This much I have learned, then: it’s important above all to stay on the path of being a good person who is committed to sober self-assessment. There are so many variables to how life and career evolve that it can be overwhelming at times. But it is fairly safe to say that behaving with decency towards the people with whom you come into contact will help and that neglecting that will only interfere with forward motion in life, regardless of how “important” the person or interaction may or may not seem to be. Each time you let your good nature come through towards another, it is an opportunity for something great to happen. The great thing may not happen then (or in the way you might hope or expect), but if you act this way every day, the odds certainly skew in your favor. Of course, being kind to others is important enough on its own terms that it shouldn’t need a goal-oriented reward attached to it, but it’s a perk that bears mention.
Is it necessary to remain fiercely committed to the pursuit of a career in jazz? I don’t know, that’s really part of each individual’s personal path, and it may not be the same at 42 as it is at 22. The older I get, the more I see that each individual has the pretty awesome opportunity to sculpt (and often re-sculpt) a life that takes into account his passions, his goals, his willingness to sacrifice, his capacity to compromise and adapt and his relationship to the changing circumstances around him. To expect any one career trajectory to be universally relevant is just silly, and in the modern era (with its new challenges and new opportunities) it’s particularly silly to limit oneself to a rigid set of goals established by others. That’s especially true if the footsteps in which we’re trying to follow were established in another generation by people whose own footsteps would likely be very different if they were fast forwarded to now.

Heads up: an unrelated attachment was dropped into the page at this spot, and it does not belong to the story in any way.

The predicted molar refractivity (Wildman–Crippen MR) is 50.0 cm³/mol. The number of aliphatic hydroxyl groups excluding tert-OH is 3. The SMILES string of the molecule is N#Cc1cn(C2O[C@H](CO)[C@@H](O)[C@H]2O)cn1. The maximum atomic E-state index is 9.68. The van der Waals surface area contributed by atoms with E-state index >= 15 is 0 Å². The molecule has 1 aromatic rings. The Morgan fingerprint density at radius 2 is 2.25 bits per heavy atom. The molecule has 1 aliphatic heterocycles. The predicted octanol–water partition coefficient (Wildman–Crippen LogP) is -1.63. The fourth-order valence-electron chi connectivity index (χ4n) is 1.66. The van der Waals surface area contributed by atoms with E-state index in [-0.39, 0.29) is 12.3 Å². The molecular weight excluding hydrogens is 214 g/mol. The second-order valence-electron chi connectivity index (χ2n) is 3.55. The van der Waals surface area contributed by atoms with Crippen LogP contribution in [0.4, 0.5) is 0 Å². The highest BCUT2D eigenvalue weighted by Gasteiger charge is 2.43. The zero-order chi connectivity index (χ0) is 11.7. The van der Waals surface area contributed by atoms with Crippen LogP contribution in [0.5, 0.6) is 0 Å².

For each musician I know well and would deem to be “successful,” there has been a different life path. I know active NY jazz musicians who have gone to far-flung locales to take teaching work, and I know musicians who have left secure teaching jobs to move to NY and play $50 gigs. I know musicians who play any gig that pays them and musicians who play only what they love and make ends meet in other ways. I know musicians who live and breathe music 24/7 and I know musicians who juggle it with family or other careers or other passions or whatever combination of these. How happy and fulfilled and ultimately “successful” these individuals are has no direct correspondence to which paths they have chosen except insofar as those choices are consistent with their goals and personalities. I remember meeting a guy back in the late 90s (he was serving coffee at the café where I had a gig) who was talking at me about what a serious musician he was. The example he cited to demonstrate this was the birth of his daughter, which occurred on a night that he had a gig. So, “of course” he played the gig, and his wife hasn’t stopped giving him grief about that, but that’s apparently what a real musician does. I don’t think I need to editorialize that one except to say that if foregoing human decency is a prerequisite for being a legit musician, maybe being legit ain’t all that (and, in fact, that kind of behavior doesn’t really help your career anyway – who wants to play with a jerk).